Library > Issue 136 > Influence of an Incidental Teaching Strategy on Psychological, Physiological and Motor Variables in Basketball Players of Different Ages and Skill Levels

Influence of an Incidental Teaching Strategy on Psychological, Physiological and Motor Variables in Basketball Players of Different Ages and Skill Levels

Pablo Camacho Lazarraga

Abstract

Objective. To evaluate the efficacy of the incidental teaching strategies used now in the learning and/or performance of the skills developed in collective interactive sports, as well as to analyse the effect of an incidental teaching strategy via manipulation of the temporal, functional or combined conditions on psychological, physiological and motor variables of basketball players according to their age and skill levels. Methodology. The first study, which was descriptive, conducted a systematic revision of the studies published to date via several search processes through research sources. The moderating variables were coded and the data were extracted in order to later analyse them. In the second study, which was experimental, a sample of 24 university students (20.81 ± 1.76) with a low skill level was used. Four experimental conditions were developed based on a situation of a reduced basketball game (3x3 in the entire court), which was considered the first condition. In the second condition, the group possession time was limited to 7 seconds (temporal limit); in the third, the overall number of passes per attack was limited to 3 (motor limitation); and in the fourth, both were combined (temporal and motor limitation). The sessions we-re divided into 10 minutes of play for each experimental condition, with 5 series of 2 minutes each. In the third study, which was also experimental, the sample was 36 basketball players in the U14 category (13 ± 0.63), the U15 category (14.75 ± 0.45) and the U17 category (16.45 ± 0.63), with a moderate, high and very high skill level, respectively. The same experimental conditions as in the first study were repeated. An incidental teaching strategy was used based solely on manipulating the practice conditions. Results and Discussion. In the first study, 11 218 potentially relevant documents were located, but only 65 prospective studies conducted between 1992 and 2013 which fulfilled the selection criteria initially established. In the second study, the final sample was 3039 participants. The results show the advantages of having two systems to adapt to environmental changes, which allow reasoned decisions to be taken and more intuitive decision-making to be possible. In the experimental studies performed, the results showed that the environmental conditions had a significant effect on the psychological, physiological and motor variables of the participants, as well as a different sensibility according to players’ age and/or skill level. Conclusions. The players’ mental load in the tasks they perform in practice sessions should be taken into account in order to foster their adaptation to the different stimuli with which they are faced.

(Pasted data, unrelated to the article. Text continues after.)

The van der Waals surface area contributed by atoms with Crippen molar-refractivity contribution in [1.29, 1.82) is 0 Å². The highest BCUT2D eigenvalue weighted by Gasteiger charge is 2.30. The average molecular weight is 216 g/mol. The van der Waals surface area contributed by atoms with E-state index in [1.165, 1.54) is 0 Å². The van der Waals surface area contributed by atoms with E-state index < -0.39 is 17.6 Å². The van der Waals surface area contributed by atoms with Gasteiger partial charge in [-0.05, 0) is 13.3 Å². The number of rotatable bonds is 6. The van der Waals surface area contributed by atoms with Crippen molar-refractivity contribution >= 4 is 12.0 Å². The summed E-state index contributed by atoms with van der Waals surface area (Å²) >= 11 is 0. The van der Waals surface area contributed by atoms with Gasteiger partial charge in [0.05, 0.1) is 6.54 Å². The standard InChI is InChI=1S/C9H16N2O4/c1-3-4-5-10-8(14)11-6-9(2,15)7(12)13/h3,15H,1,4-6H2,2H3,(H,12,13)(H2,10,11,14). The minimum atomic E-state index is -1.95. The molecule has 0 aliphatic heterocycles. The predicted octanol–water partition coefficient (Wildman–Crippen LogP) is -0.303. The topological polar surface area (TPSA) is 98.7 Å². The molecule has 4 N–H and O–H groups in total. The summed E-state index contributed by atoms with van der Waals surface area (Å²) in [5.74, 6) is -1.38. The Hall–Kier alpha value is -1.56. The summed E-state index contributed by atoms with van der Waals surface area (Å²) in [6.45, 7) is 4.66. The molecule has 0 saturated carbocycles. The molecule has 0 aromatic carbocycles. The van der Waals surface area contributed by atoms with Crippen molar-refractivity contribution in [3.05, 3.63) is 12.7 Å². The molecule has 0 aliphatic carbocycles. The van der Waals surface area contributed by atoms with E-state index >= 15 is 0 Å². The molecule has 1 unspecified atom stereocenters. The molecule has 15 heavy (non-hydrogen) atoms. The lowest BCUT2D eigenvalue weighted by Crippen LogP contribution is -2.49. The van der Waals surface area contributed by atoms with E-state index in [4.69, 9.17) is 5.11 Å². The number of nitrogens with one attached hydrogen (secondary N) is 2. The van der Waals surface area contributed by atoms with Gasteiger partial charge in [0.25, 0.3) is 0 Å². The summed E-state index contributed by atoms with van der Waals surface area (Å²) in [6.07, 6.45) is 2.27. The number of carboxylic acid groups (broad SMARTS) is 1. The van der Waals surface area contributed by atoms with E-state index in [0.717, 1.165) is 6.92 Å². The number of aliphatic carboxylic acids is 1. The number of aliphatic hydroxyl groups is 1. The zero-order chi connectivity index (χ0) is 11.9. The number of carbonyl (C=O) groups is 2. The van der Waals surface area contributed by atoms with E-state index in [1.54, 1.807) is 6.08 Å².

Key words

incidental learning, intentional learning, decision-making, motor control, team sport
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